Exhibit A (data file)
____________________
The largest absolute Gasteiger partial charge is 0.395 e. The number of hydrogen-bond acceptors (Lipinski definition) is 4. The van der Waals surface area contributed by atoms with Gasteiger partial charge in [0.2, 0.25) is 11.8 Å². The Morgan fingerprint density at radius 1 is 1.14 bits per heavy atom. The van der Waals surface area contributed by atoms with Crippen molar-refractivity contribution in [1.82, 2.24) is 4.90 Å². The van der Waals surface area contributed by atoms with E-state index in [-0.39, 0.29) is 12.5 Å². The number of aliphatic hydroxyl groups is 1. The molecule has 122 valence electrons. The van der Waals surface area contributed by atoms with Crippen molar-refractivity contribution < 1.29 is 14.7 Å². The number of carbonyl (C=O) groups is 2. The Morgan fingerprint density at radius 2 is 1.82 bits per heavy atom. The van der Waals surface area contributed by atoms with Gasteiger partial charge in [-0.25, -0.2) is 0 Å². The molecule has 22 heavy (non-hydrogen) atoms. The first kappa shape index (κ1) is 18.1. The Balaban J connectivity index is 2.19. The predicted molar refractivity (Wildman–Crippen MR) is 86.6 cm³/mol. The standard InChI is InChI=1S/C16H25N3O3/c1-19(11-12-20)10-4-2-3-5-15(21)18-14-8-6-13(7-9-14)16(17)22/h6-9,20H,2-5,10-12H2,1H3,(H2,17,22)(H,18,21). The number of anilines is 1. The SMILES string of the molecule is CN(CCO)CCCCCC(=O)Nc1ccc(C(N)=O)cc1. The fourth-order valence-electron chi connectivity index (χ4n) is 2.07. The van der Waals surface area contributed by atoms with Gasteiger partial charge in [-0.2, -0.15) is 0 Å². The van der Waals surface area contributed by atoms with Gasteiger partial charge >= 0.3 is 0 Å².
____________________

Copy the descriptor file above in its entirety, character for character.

The largest absolute Gasteiger partial charge is 0.395 e. The number of hydrogen-bond acceptors (Lipinski definition) is 4. The van der Waals surface area contributed by atoms with Gasteiger partial charge in [0.2, 0.25) is 11.8 Å². The Morgan fingerprint density at radius 1 is 1.14 bits per heavy atom. The van der Waals surface area contributed by atoms with Crippen molar-refractivity contribution in [1.82, 2.24) is 4.90 Å². The van der Waals surface area contributed by atoms with E-state index in [-0.39, 0.29) is 12.5 Å². The number of aliphatic hydroxyl groups is 1. The molecule has 122 valence electrons. The van der Waals surface area contributed by atoms with Crippen molar-refractivity contribution < 1.29 is 14.7 Å². The number of carbonyl (C=O) groups is 2. The Morgan fingerprint density at radius 2 is 1.82 bits per heavy atom. The van der Waals surface area contributed by atoms with Gasteiger partial charge in [-0.25, -0.2) is 0 Å². The molecule has 22 heavy (non-hydrogen) atoms. The first kappa shape index (κ1) is 18.1. The Balaban J connectivity index is 2.19. The predicted molar refractivity (Wildman–Crippen MR) is 86.6 cm³/mol. The standard InChI is InChI=1S/C16H25N3O3/c1-19(11-12-20)10-4-2-3-5-15(21)18-14-8-6-13(7-9-14)16(17)22/h6-9,20H,2-5,10-12H2,1H3,(H2,17,22)(H,18,21). The number of anilines is 1. The SMILES string of the molecule is CN(CCO)CCCCCC(=O)Nc1ccc(C(N)=O)cc1. The fourth-order valence-electron chi connectivity index (χ4n) is 2.07. The van der Waals surface area contributed by atoms with Gasteiger partial charge in [-0.2, -0.15) is 0 Å². The van der Waals surface area contributed by atoms with Gasteiger partial charge >= 0.3 is 0 Å².